The concluding chapter offers some direct guidance for planners and others who work in mitigation fields. The researched also asked about support for efforts that would reduce climate change impacts. Data shows that there is support for projects like increasing building set-backs, along with flood barriers and sea walls. However there is less enthusiasm for measures that would increase direct costs to homeowners.
It was not a long read and the authors did a great job giving enough science and background information to set the topic up without turning it into a science textbook. The information on messaging along with mitigation were the two primary takeaways for me as a communicator and planner. I would highly recommend this to anyone who works in areas susceptible to coastal flooding or other impacts from climate change.
From Vox: Climate change and soaring flood insurance premiums could trigger another mortgage crisis. Officials fear “a huge foreclosure crisis” from FEMA flood insurance reforms.
From Bloomberg news, this analysis of the major money promise made by Jeff Bezo re Climate Adaptation: What Bezos’s $10 Billion Can Do for the Climate Fight
Update on Feb. 19: Four Questions re Bezo’s Pledge,
Update on Feb.21: 10B. Is Not going to Solve Climate Change
The Center for Climate and Security has released the “World Climate and Security Report 2020,” which details the global security risks caused by climate change.
While the impacts and specific challenges each nation faces varies, the availability of resources, such as food and water, are common issues across all regions. In addition to this, countries that are already unstable will likely see an increase in internal conflict, as well as migration of their citizens to more stable areas. Even relatively stable regions, such as Europe and North America, will have to contend with the social, economic, and safety concerns posed by climate change issues such as “heat impacts, flood risks and forest fires.”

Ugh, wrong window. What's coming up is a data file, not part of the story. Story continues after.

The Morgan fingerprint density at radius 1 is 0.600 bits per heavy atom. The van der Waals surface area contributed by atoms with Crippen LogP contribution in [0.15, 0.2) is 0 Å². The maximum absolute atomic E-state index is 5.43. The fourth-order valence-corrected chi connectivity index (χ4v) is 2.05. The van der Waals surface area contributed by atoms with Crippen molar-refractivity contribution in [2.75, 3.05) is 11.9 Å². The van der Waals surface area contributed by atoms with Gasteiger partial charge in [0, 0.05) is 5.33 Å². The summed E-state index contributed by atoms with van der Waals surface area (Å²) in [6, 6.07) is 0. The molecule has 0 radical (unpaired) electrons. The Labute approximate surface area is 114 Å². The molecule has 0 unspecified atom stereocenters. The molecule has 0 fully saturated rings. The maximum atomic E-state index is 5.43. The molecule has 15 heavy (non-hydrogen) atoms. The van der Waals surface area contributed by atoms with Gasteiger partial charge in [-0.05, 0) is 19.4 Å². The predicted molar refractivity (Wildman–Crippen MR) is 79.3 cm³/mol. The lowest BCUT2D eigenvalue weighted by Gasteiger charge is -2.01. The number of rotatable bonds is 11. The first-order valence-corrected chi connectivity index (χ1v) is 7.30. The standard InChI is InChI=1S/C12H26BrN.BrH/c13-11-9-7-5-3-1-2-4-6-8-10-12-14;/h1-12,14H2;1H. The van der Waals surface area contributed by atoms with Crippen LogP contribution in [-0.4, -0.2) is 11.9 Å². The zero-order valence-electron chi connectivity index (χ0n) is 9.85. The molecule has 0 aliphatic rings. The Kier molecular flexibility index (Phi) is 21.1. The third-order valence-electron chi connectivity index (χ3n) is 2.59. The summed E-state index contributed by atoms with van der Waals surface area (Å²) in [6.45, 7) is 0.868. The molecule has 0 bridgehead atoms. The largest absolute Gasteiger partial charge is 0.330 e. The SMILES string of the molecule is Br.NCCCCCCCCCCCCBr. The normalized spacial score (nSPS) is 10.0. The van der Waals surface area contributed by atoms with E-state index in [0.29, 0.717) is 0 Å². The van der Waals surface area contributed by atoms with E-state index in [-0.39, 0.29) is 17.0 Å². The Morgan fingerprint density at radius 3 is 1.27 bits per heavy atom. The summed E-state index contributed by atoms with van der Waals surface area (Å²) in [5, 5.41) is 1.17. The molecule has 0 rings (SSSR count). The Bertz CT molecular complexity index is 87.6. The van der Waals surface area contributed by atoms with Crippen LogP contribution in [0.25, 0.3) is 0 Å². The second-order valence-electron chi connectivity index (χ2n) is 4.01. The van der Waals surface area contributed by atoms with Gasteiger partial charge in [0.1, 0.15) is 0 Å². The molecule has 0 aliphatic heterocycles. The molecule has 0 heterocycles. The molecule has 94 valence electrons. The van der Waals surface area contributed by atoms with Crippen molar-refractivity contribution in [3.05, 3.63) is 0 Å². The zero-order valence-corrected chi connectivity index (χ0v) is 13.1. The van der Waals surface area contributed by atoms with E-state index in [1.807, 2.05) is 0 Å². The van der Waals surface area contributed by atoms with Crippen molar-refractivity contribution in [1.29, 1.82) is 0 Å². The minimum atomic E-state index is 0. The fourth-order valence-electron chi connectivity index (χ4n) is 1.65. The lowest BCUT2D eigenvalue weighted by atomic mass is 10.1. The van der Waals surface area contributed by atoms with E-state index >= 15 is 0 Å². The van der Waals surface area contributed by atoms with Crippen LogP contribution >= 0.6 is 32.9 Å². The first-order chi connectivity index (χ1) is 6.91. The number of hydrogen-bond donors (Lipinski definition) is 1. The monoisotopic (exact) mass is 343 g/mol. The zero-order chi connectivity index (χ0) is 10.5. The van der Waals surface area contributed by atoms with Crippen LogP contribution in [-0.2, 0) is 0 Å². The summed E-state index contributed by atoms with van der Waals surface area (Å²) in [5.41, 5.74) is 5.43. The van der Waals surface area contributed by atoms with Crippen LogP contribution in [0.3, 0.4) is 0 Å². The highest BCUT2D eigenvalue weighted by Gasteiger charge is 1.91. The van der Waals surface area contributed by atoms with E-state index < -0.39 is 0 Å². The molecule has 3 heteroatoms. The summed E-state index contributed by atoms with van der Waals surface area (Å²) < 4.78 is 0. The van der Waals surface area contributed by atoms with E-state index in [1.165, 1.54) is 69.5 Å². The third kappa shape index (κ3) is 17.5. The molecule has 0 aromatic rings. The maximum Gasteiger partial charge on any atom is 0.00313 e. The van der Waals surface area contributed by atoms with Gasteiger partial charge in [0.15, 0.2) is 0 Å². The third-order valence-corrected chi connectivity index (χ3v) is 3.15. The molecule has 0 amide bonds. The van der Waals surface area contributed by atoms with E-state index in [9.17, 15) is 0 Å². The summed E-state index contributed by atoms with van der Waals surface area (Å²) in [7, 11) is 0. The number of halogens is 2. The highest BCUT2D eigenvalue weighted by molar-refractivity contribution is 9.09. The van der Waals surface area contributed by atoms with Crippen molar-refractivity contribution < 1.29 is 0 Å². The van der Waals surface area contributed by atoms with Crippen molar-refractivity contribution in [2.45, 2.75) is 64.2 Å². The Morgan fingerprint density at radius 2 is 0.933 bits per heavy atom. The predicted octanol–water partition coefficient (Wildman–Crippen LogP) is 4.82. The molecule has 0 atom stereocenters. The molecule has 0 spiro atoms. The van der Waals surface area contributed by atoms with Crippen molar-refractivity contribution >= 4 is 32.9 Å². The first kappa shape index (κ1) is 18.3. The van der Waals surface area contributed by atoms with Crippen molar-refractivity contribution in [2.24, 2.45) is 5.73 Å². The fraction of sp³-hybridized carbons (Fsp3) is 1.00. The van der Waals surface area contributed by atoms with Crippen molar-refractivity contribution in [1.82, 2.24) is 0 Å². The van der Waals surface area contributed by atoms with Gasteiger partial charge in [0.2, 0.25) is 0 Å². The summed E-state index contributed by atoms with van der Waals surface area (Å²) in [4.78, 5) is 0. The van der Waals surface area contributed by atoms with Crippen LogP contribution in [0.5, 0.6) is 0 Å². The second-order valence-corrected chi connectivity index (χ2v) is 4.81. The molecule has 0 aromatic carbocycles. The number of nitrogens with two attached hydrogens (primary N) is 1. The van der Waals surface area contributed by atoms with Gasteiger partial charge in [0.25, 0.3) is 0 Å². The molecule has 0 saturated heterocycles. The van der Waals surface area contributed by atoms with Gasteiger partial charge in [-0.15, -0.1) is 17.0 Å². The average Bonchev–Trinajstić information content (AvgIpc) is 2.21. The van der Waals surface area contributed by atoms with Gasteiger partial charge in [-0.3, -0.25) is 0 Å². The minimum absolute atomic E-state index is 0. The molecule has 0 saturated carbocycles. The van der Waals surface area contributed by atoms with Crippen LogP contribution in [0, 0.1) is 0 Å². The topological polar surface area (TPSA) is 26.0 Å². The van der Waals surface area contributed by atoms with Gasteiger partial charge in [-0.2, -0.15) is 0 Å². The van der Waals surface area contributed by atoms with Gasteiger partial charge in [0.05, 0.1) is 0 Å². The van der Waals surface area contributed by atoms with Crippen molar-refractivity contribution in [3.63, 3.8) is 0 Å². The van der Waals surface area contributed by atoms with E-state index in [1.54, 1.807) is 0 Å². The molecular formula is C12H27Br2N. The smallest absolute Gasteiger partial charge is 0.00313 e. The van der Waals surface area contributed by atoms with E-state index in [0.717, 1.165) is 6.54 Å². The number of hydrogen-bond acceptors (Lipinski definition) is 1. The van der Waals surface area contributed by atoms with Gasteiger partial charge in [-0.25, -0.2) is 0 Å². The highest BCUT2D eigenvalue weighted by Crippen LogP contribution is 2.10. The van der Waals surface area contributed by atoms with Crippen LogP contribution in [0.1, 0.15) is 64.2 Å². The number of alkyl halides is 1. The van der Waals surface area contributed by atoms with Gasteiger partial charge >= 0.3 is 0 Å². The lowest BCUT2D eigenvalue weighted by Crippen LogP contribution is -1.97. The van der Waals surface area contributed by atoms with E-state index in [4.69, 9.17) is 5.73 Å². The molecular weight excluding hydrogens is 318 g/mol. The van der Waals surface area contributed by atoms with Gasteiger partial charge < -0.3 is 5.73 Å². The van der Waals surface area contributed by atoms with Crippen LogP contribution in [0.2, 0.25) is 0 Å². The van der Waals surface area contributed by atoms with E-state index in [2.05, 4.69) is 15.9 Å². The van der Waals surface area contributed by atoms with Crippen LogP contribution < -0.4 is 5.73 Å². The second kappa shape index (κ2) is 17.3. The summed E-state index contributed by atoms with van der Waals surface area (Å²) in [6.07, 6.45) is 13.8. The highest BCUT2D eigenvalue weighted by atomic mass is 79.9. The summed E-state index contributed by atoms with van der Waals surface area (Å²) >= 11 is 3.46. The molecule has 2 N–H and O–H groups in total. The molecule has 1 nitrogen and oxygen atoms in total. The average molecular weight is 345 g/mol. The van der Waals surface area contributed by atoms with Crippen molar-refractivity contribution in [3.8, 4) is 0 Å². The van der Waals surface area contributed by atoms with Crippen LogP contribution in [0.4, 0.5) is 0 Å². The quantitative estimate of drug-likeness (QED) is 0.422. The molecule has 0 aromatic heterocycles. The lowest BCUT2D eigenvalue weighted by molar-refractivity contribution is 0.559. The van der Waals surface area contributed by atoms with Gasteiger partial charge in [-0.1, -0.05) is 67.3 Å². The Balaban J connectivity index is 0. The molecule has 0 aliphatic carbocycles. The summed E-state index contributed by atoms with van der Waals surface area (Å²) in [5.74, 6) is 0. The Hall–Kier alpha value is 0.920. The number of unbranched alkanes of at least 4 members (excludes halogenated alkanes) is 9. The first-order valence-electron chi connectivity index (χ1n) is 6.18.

According to the report, “100% of the climate security risks assessed will increase in the next twenty years (2020-2040).” In order to mitigate these effects, countries are assessing the risks posed by climate change and developing resiliency plans from both a national security and a foreign policy perspective.
From the LA Times: Across the U.S., states are bracing for more climate-related disasters. Some excerpts:
The federal government is looking ahead as well. The Department of Housing and Urban Development is operating a $16-billion program to help coastal states prepare for natural disasters, a shift from the typical funding model of providing money after disasters have happened.
Even states whose leaders don’t publicly acknowledge the existence of climate change, such as Texas and South Carolina, have applied for federal dollars citing “changing coastal conditions” or “unpredictability,” the New York Times reported.
Despite scientific evidence that rising sea levels due to climate change are a threat to property and lives, science plays second fiddle to politics in public attitudes about climate change and mitigation policies among coastal area residents most likely to be affected, according to urban geographer Risa Palm and political scientist Toby Bolsen of Georgia State University.
“Are these homeowners aware or concerned about their risk? Do they support policies and laws designed to mitigate the pace and extent of climate change that would, in turn, slow sea level rise?” are some questions they ask in their new book, “Climate Change and Sea Level Rise in South Florida: The View of Coastal Residents,” (Springer 2020).
Thanks to Chris Jones for the citation.
Special Note: The Diva had an ebook version (140 pp.) and found a reader willing to do a book review. Watch for that review in a month or so.
From CNN: On climate, Trump is guilty of willful ignorance. One excerpt:
The latest affront occurs in the Federal Emergency Management Administration’s recently released National Preparedness Report. The annual report — mandated by Congress to help state and local governments, as well as the private sector, understand the nation’s efforts to prepare for the gravest threats and hazards it faces — glibly omits any mention of climate change.
From InsideClimateNews: U.S. Military Precariously Unprepared for Climate Threats, War College & Retired Brass Warn. National security and service members’ lives are at stake, and working under a president who rejects science and ignores climate risks isn’t helping.